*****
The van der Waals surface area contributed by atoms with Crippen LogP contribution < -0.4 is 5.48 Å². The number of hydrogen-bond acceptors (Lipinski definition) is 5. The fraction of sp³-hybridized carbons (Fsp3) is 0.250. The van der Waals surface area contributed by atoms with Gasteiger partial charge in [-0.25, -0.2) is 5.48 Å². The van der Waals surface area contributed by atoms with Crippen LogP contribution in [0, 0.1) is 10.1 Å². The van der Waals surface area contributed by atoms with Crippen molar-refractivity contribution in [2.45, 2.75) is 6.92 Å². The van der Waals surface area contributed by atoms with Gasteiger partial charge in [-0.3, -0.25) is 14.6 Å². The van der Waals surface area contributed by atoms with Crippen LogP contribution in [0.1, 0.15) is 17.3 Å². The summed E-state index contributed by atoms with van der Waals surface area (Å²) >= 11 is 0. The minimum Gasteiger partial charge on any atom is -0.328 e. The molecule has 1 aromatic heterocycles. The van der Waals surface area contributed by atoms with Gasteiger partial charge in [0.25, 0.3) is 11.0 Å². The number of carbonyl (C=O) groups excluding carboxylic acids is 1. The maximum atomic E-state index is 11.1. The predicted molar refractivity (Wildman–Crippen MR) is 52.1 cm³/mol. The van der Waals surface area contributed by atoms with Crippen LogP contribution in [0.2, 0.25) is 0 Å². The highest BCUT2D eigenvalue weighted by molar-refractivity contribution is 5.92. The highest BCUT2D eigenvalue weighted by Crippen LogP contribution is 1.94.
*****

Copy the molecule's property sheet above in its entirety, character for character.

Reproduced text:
The van der Waals surface area contributed by atoms with Crippen LogP contribution < -0.4 is 5.48 Å². The number of hydrogen-bond acceptors (Lipinski definition) is 5. The fraction of sp³-hybridized carbons (Fsp3) is 0.250. The van der Waals surface area contributed by atoms with Gasteiger partial charge in [-0.25, -0.2) is 5.48 Å². The van der Waals surface area contributed by atoms with Crippen LogP contribution in [0, 0.1) is 10.1 Å². The van der Waals surface area contributed by atoms with Crippen molar-refractivity contribution in [2.45, 2.75) is 6.92 Å². The van der Waals surface area contributed by atoms with Gasteiger partial charge in [-0.3, -0.25) is 14.6 Å². The van der Waals surface area contributed by atoms with Crippen LogP contribution in [0.1, 0.15) is 17.3 Å². The summed E-state index contributed by atoms with van der Waals surface area (Å²) >= 11 is 0. The minimum Gasteiger partial charge on any atom is -0.328 e. The molecule has 1 aromatic heterocycles. The van der Waals surface area contributed by atoms with Gasteiger partial charge in [0.25, 0.3) is 11.0 Å². The number of carbonyl (C=O) groups excluding carboxylic acids is 1. The maximum atomic E-state index is 11.1. The predicted molar refractivity (Wildman–Crippen MR) is 52.1 cm³/mol. The van der Waals surface area contributed by atoms with Crippen LogP contribution in [0.2, 0.25) is 0 Å². The highest BCUT2D eigenvalue weighted by molar-refractivity contribution is 5.92. The highest BCUT2D eigenvalue weighted by Crippen LogP contribution is 1.94.